Poiema Youth Mission Trip: CSM Philly (Part 1)

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Last week we took 15 youth and 5 adults into Philadelphia with Center for Student Missions. Being our first trip I didn’t have much to go on other than what I had read and what a few friends had told me about their experience taking their youth groups on a CSM trip. But I thought I would just offer up some reflections, some pros, and some cons of our experience and CSM as an organization.

Overall our group had an amazing time with CSM. There was some uncertainty that came with going to Philadelphia since our church is only about 30 minutes outside of the city. But that never lessened the experience for any adult or youth in our group. Our CSM leaders did a fantastic job taking us around the city, introducing us to places we had never been, and really opening up our eyes to the realities of life in Philadelphia. What stood out most was their willingness to be flexible and their help in keeping our group flexible. In the beginning they mentioned that schedules can change from day to day so we would have to stay flexible. They reminded us with the phrase “Participate, don’t Anticipate,” which, although, some youth were probably tired of hearing at the end of the week, it was a helpful phrase to keep everyone flexible and aware of every moment and place we found ourselves in.

safe_imageTheir theme this year was straight from the Lord’s Prayer – Collide: Your kingdom come, your will be done on earth as it is in heaven. And it was so appropriate as we were learning from, serving, and getting to know the marginalized and forgotten people of the city – again, a place most of us lived near but never fully knew. Our experiences reminded everyone that 1) you don’t need to go far to do “missions” because it begins in our own backyard and 2) the kingdom of God includes, if not begins with, the poor, marginalized, and forgotten. (more detailed thoughts on these in part 2!)

So I’ll end this post with some pros and cons of Center for Student Missions


Pros

Cost: reasonable price per person ($325 for 5 nights). Included lodging, all meals, staff members, and $7 per person for a night off with your youth group. Essentially it is $65 per night, per person.

Prayer Tour: When you arrive they begin your week with a prayer tour of whatever city you are serving in. For a few hours or more (depending on your city) you drive around with a CSM staff member to learn about the city and pray for it’s people, schools, government, and for ourselves, that we might better understand and empathize with the people who live there. It’s a transforming way to kickoff the week by hearing about the realities of city life, the truths and struggles of that specific city (Philly), and people who are working toward bettering their communities within the city. It’s was a very centering experience for our youth and adults.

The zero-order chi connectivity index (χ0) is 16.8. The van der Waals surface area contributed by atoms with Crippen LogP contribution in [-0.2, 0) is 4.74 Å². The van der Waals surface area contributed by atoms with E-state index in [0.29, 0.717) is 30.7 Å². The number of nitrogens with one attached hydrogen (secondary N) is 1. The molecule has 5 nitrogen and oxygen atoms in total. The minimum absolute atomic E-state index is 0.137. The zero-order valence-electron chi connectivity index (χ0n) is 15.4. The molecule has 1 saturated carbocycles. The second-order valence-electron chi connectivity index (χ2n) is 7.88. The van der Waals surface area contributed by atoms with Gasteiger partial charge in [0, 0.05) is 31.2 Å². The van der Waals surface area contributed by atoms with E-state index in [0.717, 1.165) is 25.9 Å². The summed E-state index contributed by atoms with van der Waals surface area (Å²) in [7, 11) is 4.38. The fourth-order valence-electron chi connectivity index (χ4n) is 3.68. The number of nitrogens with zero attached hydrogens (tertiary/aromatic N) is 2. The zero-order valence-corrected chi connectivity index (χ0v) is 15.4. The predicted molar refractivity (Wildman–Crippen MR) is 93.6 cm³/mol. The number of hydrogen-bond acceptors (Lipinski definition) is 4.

Food: each night your group is taken to a different ethnic restaurant in the city. We had Indian, Puerto Rican, Lebanese, and Vietnamese. Another cool way to experience the city and its diversity: taste! And though not all the food was popular with our youth, we challenged them to try at least one thing in each restaurant.

Facilities: the house we stayed in was originally a corner store that was transformed into the CSM house. Bottom floor was a common room and the top two were bedrooms with bathrooms. Not a very big space to fit 40 people, but it was actually nice for our youth to be in closer proximity than to be spread out over a church or school campus like we’ve done in the past. I think our youth hanging out as a big group was more beneficial than everyone splitting into their own hangout groups throughout the week. Everyone was included.

Variety: there were a variety of places we served. It wasn’t like we were building a porch all week. If someone didn’t really click with packing meals, the next day they were interacting with residents at a nursing home. There was something for everyone.


Con

Quiet hours were a little bit strange here. I don’t know if they are the same at every site. Quiet hours began at 10:00pm and lights out was at 11:00pm. Some days we wouldn’t get back to the house until 9:30-9:45. So when kids wanted to hang out, play games, talk about their day, and get to know kids from the other youth group, quiet hours made that really tough. Naturally things are going to get a bit loud when teenagers are hanging out together. And it was a little bit of a detractor to the community that was forming in that hang out time.


 

After my first experience, Center for Student Missions is an organization that I would definitely recommend for anyone looking to take their youth to serve and learn in an urban setting. Their very organized, very flexible, and provide a transforming experience for both youth and adults.

Look out for Part 2: God in Dave & Busters…God in the city life.

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